Here are, in chronological order, some columns that focus on the 9/11 tragedy.
In case we ever forget.
It’s been four years since the barbarians from the East showed us their asses and did the cowardly deeds that resulted in a changed world for all. There are 1,152 victims of the world trade center bombing whose remains have never been found. Now on the roof of the building next door at 130 Liberty Street, the former Deutsche Bank building, workers who are getting set to tear down the structure have found what have been positively identified as human bone fragments. 10 small pieces of bone ranging from half and inch to about two inches, some perhaps from a rib cage have been turned over to the medical examiners office.
The fragments are large enough and in such condition that the medical examiners are confident they can extract DNA samples and may be able to get some profiles.
The building’s roof was 800 feet under the south tower and was wrecked by debris from the collapse and even though it is still standing it has never been reopened.
1,152 people would fit into the Kirby center comfortably.
In case we ever forget.
I read something the other day that stopped me in my tracks. It was in the newspaper. In just a few short words the writer summed up a feeling I have had for years. 16 words that describe the human condition as succinctly as almost any I have heard.
As you make your way along this path you often see moments where the only explanation is that there must be a higher power of some sort watching over us. I am not a particularly religious man but when I see puppies, a new born baby or a pair of geese tending to their little yellow flock of hatchlings I believe in something. It also seems like there are times when the cup of human kindness does overflow. You see moments where people do treat each other in civil ways and even heroic ways in moments where it’s really called for.
There are of course always the darker moments of the soul, where pure evil is done, sometimes it seems just for evils sake.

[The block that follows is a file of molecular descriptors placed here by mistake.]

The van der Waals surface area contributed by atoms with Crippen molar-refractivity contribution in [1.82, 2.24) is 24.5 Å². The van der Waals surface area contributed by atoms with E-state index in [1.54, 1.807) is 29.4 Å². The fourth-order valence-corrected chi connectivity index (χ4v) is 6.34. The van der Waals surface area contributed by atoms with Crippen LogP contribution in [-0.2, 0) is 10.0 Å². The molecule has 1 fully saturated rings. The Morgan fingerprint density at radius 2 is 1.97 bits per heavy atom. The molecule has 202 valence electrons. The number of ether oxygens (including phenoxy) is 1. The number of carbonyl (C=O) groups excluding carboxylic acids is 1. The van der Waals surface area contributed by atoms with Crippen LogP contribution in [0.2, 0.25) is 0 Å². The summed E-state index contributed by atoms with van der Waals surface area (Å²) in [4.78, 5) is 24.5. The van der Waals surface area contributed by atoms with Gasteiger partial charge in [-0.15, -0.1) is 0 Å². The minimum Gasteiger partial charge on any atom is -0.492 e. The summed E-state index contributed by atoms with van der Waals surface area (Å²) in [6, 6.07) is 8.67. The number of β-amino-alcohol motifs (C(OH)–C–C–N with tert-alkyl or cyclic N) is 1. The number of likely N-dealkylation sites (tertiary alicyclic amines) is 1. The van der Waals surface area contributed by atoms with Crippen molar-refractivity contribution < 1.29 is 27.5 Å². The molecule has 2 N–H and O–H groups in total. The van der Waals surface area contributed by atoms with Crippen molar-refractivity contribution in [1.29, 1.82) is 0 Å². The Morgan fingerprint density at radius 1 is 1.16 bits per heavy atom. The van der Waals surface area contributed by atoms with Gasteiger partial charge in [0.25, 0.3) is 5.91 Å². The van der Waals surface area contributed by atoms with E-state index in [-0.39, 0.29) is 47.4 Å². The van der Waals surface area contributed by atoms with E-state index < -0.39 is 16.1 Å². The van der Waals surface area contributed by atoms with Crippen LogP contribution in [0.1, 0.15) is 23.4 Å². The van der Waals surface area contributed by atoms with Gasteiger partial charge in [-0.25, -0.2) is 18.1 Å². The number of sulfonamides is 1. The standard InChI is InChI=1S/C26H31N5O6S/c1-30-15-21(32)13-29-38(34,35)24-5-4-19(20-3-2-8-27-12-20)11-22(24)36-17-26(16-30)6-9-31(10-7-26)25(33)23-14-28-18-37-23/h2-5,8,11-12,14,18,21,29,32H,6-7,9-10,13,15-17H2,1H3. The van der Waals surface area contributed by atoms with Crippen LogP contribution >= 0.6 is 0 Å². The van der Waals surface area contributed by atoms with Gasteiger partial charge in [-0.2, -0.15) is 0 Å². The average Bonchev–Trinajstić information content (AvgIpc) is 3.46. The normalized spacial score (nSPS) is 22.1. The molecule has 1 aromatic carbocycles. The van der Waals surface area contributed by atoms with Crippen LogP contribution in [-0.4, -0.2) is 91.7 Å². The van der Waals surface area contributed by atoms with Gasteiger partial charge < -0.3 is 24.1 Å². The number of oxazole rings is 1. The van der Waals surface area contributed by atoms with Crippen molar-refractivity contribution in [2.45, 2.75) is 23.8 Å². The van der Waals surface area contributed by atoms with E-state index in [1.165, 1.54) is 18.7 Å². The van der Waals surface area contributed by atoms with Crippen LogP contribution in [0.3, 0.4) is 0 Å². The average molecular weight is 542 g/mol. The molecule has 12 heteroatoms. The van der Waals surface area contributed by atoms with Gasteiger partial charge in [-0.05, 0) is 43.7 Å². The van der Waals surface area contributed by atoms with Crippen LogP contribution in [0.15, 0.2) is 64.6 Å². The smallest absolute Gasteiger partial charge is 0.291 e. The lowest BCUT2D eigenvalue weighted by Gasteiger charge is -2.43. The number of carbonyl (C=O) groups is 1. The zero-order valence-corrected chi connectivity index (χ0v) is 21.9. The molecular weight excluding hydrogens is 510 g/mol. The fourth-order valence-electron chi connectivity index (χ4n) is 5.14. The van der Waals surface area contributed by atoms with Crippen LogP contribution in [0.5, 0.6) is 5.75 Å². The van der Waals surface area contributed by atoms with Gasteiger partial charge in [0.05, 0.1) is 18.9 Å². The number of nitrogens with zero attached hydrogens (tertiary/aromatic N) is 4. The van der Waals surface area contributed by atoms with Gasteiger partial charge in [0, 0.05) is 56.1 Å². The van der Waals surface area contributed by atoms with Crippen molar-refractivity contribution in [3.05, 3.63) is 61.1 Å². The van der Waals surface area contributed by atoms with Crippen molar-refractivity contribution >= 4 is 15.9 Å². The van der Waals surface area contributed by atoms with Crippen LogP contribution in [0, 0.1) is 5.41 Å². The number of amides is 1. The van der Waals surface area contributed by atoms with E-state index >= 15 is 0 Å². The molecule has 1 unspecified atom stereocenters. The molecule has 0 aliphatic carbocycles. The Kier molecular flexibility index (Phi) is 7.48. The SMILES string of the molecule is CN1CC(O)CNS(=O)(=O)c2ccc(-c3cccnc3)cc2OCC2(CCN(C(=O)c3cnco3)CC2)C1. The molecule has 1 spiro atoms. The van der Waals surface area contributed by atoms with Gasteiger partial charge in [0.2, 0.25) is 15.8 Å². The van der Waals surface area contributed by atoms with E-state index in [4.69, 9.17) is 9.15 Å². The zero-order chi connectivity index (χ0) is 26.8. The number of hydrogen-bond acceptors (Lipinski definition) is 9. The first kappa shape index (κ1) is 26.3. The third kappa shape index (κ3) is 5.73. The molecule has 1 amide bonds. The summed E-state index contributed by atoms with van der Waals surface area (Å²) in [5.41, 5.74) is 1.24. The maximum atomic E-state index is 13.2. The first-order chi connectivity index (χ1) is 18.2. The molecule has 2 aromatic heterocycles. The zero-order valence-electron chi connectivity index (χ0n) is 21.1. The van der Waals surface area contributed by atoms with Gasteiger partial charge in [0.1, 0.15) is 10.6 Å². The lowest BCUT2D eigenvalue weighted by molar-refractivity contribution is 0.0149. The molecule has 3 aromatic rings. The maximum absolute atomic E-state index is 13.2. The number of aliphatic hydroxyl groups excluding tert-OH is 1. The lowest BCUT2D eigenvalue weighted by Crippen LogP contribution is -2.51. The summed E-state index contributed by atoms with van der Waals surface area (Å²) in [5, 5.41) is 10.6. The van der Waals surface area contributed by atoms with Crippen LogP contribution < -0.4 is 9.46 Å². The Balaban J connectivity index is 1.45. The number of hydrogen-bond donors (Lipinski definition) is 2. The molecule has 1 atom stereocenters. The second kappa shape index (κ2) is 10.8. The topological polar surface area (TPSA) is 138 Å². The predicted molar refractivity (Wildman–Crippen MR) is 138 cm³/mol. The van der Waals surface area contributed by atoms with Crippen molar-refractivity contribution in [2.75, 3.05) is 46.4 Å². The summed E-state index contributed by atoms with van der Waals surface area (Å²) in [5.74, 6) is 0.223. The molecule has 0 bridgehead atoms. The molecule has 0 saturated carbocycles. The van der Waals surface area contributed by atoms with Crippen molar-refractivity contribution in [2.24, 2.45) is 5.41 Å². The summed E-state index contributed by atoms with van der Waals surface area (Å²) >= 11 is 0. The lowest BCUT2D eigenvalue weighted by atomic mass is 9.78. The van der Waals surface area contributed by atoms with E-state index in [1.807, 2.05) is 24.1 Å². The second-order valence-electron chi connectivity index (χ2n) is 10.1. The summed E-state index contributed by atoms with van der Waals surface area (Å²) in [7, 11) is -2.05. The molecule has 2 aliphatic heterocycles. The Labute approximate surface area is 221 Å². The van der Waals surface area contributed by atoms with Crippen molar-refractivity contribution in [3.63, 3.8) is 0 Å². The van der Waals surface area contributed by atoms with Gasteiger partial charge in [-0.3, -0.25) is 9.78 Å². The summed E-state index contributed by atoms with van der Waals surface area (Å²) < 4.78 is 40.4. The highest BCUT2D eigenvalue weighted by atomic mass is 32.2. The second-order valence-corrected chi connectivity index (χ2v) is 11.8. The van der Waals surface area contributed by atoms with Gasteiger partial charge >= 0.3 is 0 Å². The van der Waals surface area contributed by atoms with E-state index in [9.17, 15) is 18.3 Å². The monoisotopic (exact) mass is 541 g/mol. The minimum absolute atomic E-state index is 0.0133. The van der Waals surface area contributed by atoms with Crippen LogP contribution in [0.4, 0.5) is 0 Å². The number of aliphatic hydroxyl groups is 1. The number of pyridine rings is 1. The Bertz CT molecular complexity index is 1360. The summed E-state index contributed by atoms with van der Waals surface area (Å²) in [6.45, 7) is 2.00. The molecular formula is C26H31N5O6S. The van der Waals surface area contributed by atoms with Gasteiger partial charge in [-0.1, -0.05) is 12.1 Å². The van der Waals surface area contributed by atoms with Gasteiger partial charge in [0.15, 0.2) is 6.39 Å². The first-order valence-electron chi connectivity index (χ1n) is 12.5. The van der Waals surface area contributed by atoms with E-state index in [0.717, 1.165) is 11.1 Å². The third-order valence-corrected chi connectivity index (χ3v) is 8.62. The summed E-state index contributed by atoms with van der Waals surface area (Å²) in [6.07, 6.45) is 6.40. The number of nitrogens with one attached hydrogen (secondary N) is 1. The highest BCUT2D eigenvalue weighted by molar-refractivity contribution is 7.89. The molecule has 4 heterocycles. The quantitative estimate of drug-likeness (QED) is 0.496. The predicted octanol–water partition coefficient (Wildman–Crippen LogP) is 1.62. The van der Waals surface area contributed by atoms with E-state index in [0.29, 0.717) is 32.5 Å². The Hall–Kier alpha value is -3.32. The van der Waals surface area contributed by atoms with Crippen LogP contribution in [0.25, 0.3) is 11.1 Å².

The trial of the one man we have selected as the mastermind for the 9/11 has just concluded and his sentence is to live the rest of his days in a solitary existence. It’s said by some that his days are numbered. I hope that’s not true and that he lives long enough to suffer daily for his abominations to mankind.
Most days we all sort of plod along, living from moment to moment trying to stay out harms way and from doing harm to others. It seems like the very work of existing is enough.
But in the laughter of a child, in the sight of a newborn colt galloping across a newly mowed pasture or a field of wildflowers waving in a spring breeze the hint of something more is there.
Oh, the words that stopped me? 16 of them. Here they are.
A love of humanity gleams most brightly in places where it is conspicuous in it’s absence.
Think about that the next time you’re in a cancer patient’s room, or a church at a funeral or a graveyard.
3017. 2191. Two numbers. Here’s three more. 9/11. It’s been 2191 days since that day in 2001 when the world changed. This is the sixth anniversary and it’s the first time
that it has actually fallen on a Tuesday. 3017 is the number who died that day. That number includes 24 people who have never been accounted for and the nineteen terrorists who helped steer the planes into the World Trade Center, The Pentagon and into the field in Shanksville.